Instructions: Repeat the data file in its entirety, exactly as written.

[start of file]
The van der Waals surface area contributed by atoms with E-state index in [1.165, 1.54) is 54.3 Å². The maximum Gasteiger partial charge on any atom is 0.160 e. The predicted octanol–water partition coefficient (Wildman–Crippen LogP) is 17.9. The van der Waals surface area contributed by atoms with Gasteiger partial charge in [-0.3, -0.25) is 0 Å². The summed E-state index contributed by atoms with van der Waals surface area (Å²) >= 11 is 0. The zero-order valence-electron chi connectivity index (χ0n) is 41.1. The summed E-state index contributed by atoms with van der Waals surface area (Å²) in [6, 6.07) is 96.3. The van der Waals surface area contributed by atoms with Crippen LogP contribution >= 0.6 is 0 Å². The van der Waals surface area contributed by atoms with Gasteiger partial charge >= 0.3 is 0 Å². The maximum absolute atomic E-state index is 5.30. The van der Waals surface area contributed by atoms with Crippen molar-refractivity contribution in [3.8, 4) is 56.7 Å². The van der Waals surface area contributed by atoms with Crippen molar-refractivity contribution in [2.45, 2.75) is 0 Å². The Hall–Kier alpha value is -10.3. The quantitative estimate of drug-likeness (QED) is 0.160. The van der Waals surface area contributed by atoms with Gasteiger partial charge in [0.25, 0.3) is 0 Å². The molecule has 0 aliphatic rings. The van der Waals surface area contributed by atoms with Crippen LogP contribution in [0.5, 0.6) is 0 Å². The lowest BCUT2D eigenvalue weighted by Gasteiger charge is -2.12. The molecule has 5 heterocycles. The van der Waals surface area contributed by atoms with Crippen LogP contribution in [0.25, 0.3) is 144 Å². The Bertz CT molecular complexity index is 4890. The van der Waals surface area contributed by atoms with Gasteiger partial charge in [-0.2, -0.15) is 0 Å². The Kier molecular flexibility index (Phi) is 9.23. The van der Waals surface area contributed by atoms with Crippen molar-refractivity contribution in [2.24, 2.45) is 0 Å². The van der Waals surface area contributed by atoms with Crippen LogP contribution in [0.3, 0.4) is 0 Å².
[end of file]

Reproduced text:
The van der Waals surface area contributed by atoms with E-state index in [1.165, 1.54) is 54.3 Å². The maximum Gasteiger partial charge on any atom is 0.160 e. The predicted octanol–water partition coefficient (Wildman–Crippen LogP) is 17.9. The van der Waals surface area contributed by atoms with Gasteiger partial charge in [-0.3, -0.25) is 0 Å². The summed E-state index contributed by atoms with van der Waals surface area (Å²) >= 11 is 0. The zero-order valence-electron chi connectivity index (χ0n) is 41.1. The summed E-state index contributed by atoms with van der Waals surface area (Å²) in [6, 6.07) is 96.3. The van der Waals surface area contributed by atoms with Crippen LogP contribution >= 0.6 is 0 Å². The van der Waals surface area contributed by atoms with Gasteiger partial charge >= 0.3 is 0 Å². The maximum absolute atomic E-state index is 5.30. The van der Waals surface area contributed by atoms with Crippen molar-refractivity contribution in [3.8, 4) is 56.7 Å². The van der Waals surface area contributed by atoms with Crippen molar-refractivity contribution in [2.45, 2.75) is 0 Å². The Hall–Kier alpha value is -10.3. The quantitative estimate of drug-likeness (QED) is 0.160. The van der Waals surface area contributed by atoms with Gasteiger partial charge in [0.25, 0.3) is 0 Å². The molecule has 0 aliphatic rings. The van der Waals surface area contributed by atoms with Crippen LogP contribution in [0.5, 0.6) is 0 Å². The lowest BCUT2D eigenvalue weighted by Gasteiger charge is -2.12. The molecule has 5 heterocycles. The van der Waals surface area contributed by atoms with Crippen LogP contribution in [0.25, 0.3) is 144 Å². The Bertz CT molecular complexity index is 4890. The van der Waals surface area contributed by atoms with Gasteiger partial charge in [-0.2, -0.15) is 0 Å². The Kier molecular flexibility index (Phi) is 9.23. The van der Waals surface area contributed by atoms with Crippen molar-refractivity contribution in [2.24, 2.45) is 0 Å². The van der Waals surface area contributed by atoms with Crippen LogP contribution in [0.3, 0.4) is 0 Å².